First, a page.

There should be an agency, preferably the Commonwealth Bank of Australia that looks after producers that acts as a ‘funding Kiosk’. The producer should turn up with a script and a budget. The Government lends a sum up to a certain dollar for that producer to take and get that film made. The Producer then takes that dollar sum, script, budget and perhaps whatever package, and then goes to an Australian distributor – who by law must get screen product to fit the screen quota – a deal. The Producer then takes that deal overseas and sews up the rest of the deals. When the deal is set up, the producer has to return the loan or have his production shut down. Pretty simple.
Needless to say there should be no assessment criteria for the CONTENT of the script. Just the budget and genre, in terms of feasibility. The CBA must determine if they think the film might be commercially viable.
If the Producer fails to get the picture up, they have to return the money at CPI interest rates. That means a producer has to be pretty certain his or her movie is going to be internationally profitable before he develops it. In other words, let the market decide what a good Australian film might be – not some funding body run by film bureaucrats who miss far more than they hit, and seem totally unaccountable for their failures.
Will this ever happen? I doubt it. There’s just too much convention and tradition and bad habits and acceptance of these terrible choices, all wrapped up in the model of government funding that has existed in Australia for so long. However it needs to happen if politicians really think they want to stop hemorrhaging government money on Australian films that Australians don’t want to see.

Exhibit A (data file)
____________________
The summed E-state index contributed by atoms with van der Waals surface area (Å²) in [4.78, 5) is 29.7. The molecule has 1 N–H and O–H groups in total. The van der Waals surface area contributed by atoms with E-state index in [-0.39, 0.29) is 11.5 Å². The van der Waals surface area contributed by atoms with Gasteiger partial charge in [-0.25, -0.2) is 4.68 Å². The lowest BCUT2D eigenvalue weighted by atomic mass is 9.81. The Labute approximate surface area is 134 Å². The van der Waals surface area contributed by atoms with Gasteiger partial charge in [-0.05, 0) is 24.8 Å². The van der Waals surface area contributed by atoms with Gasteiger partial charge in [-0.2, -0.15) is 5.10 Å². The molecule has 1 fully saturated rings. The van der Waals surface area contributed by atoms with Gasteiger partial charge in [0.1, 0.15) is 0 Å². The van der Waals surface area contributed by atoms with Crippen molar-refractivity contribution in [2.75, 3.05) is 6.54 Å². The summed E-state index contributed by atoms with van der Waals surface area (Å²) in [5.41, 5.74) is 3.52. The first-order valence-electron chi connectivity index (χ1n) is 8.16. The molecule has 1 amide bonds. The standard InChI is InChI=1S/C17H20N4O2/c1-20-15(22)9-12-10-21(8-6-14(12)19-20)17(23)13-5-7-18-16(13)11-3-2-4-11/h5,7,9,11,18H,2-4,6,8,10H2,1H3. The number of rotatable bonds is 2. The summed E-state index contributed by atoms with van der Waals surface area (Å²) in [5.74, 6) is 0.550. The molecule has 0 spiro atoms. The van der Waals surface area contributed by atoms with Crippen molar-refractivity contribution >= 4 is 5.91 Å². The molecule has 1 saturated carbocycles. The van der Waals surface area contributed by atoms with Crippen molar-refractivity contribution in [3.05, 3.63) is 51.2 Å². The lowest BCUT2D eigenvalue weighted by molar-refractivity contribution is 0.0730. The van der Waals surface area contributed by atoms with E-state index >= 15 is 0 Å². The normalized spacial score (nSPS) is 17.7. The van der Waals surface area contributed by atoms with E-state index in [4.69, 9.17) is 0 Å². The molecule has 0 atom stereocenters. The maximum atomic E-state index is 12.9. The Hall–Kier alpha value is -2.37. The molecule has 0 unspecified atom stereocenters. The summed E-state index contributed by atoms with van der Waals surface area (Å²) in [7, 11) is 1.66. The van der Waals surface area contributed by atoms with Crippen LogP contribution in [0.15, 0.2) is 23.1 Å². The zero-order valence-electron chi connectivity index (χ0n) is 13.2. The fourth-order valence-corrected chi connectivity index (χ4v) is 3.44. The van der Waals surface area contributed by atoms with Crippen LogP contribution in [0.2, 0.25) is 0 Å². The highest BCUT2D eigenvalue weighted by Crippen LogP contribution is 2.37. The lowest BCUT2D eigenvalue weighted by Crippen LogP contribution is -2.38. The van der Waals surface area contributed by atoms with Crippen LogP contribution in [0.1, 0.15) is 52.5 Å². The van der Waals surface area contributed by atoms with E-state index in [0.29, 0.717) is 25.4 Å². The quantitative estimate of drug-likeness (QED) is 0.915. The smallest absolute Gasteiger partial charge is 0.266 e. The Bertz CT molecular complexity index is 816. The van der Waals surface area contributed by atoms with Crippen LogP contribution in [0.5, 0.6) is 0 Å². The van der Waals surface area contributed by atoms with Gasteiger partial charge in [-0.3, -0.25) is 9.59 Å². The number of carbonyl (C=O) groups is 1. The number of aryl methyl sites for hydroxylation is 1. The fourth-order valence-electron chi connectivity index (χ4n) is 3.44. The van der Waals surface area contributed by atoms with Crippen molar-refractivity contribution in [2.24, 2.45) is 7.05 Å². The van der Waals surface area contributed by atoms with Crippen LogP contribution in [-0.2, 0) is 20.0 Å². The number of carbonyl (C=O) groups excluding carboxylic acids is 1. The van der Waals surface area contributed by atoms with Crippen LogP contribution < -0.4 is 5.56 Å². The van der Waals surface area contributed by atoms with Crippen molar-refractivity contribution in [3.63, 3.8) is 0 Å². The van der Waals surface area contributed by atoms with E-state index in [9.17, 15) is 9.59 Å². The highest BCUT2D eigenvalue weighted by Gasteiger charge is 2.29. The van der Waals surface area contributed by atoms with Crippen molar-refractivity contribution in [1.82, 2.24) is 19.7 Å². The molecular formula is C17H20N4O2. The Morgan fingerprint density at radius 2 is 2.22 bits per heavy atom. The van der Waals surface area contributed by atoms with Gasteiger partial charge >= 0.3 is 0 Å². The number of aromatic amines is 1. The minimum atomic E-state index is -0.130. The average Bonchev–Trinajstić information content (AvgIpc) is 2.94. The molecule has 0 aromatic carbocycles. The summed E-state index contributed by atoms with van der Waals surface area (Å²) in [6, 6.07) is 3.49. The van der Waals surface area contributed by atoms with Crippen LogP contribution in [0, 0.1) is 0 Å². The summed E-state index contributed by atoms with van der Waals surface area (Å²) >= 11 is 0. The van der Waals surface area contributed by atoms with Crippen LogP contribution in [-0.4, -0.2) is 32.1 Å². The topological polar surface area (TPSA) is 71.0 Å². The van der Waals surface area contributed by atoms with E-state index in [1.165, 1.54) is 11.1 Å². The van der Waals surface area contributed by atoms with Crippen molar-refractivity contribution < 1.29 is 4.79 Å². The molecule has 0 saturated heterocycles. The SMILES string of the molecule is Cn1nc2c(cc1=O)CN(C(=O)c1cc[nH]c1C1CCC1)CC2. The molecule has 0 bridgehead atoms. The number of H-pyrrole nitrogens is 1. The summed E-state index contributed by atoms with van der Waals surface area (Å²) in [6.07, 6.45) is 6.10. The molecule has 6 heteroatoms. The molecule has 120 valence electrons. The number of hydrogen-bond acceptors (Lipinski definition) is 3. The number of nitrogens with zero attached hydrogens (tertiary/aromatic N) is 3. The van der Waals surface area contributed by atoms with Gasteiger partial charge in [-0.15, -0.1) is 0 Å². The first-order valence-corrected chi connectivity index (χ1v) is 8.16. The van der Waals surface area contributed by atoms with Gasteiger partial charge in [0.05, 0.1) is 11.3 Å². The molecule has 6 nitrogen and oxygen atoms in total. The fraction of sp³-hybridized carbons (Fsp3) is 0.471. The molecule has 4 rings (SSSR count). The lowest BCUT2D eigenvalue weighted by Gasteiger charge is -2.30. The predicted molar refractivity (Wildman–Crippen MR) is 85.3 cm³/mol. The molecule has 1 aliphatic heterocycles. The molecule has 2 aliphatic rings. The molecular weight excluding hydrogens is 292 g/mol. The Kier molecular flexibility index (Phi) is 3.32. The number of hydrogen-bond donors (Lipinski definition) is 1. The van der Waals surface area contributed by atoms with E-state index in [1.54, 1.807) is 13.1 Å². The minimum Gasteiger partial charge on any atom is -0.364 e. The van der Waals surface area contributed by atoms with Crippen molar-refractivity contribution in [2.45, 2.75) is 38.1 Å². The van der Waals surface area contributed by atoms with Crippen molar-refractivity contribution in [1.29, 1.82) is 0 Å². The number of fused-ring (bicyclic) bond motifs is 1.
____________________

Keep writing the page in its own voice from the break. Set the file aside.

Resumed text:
This came in from Pleiades who is a fully paid up member of the Australian Writers Guild. The text in full reads:
MEDIA RELEASE: FOR IMMEDIATE RELEASE
SCREEN AUSTRALIA ABANDONS AUSTRALIA’S SCREENWRITERS
OSCAR NOMINATED WRITERS SAYS PROPOSED GUIDELINES SPELL DISASTER FOR INDUSTRY
Wednesday 19 November: The Australian Writers’ Guild has expressed alarm at Screen Australia’s draft guidelines and the impact they will have on the future of Australia’s film industry.
One of Australia’s most successful screenwriters, Oscar nominated Jan Sardi (Shine, The Notebook, Mao’s Last Dancer) says “Far from taking the Australian film industry in a new direction, Screen Australia’s proposed guidelines spell disaster for an industry already on its knees.”
If the proposed draft guidelines of Screen Australia are put into practice, future funding eligibility requirements for screenwriters will be so high they will exclude all but a handful of professional writers and force others into potentially unproductive partnerships before the first draft is even written.